The exit of last bhadralok from the political scenario paved the way to the rise of fire brand leadership in Bengal’s political arena. Bengal is drawing attention from the whole country today, not for social reforms, not for visionary outlook or for its once much vaunted colleges and universities, but for ugly poll violence, vitriolic behaviour of its politicians. In 2018 more than 70 people were killed in panchayat election alone. Opposition parties could not field their candidates in 34% of the constituencies. Anuubrata Mandal, Trinamul Congress President of Birbhum was nonchalant in his reaction,’ Candidate debe ki kore? Rastay unnayan dnariye aachhe. Ora unnayanke dekhe bhoy pachhe.‘ ( How can they field their candidates? Development is standing in the way. Oppsition is scared of development).
The abuses hurled against each other in the 2019 Lok Sabha elections are simply unparalleled. If Anubrata Mandal instructs his party workers,” the CPM rats are trying to peep out of the paddy field, kill them as soon as you notice”, BJP President Dilip Ghosh goes one step forward in his diatribe, ” If anybody attempts to stop BJP, we will ensure that he is placed in the history book. No hospital will be able to save him.” Fire brand leader, film star turned politician, Locket Chatterjee from BJP threatens a polling officer, ” I will take off your skin, if you don’t listen to me”. Mamata Banerjee’s vilification, on the other hand, is unidirectional to Narendra Modi and Amit shah. She has openly declared that she will drive Modi out of the country after 23rd May. She doesn’t recognize him as India’s Prime Minister. Modi is expiry babu. Perhaps, the most vitriolic has been her this comment on Modi, “I will make him do 100 sit ups holding his ear.” Seems, as if she wants to punish an unruly student in the class room.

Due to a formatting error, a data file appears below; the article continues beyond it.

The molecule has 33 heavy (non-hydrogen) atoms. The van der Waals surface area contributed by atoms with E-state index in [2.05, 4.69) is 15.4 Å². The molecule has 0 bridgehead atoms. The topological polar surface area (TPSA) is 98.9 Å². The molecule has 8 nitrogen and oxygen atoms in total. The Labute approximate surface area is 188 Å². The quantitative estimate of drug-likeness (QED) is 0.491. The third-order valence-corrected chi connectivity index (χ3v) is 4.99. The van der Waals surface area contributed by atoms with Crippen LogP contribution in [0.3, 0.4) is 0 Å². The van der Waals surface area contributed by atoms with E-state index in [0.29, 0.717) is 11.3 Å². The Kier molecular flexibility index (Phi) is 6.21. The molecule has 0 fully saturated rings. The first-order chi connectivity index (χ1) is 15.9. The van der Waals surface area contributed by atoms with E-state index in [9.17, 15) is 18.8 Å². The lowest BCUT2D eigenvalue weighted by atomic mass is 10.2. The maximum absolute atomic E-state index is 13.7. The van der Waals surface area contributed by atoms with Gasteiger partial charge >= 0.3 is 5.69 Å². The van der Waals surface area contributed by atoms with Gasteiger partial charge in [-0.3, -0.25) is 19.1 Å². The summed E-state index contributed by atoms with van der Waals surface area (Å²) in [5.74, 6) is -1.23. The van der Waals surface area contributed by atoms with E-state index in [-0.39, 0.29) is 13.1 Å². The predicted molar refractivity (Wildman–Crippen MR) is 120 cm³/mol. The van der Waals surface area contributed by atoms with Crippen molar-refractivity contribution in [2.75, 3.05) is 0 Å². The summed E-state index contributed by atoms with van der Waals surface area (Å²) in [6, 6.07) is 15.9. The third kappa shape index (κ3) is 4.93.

I will end my story with an anecdote which I heard during my college days. This is an interesting conversation between a ruffian Bihari and a student of Shantiniketan. The student from Shantiniketan takes great pride to explain that Tagore was a great poet; he got nobel prize; he has written thousands of melodious songs. The Bihari snubs him, abuses Tagore and says-Tagore was not at all great. Our Ramdhari Singh Dinkar was a better poet than your Tagore. The student from Shantinikatan lost his cool and could no longer control his anger. He blurts out, “If you utter one more word against Tagore I will be compelled to call you sala.”
Bad behaviour sells. Absolute bad behaviour sells absolutely!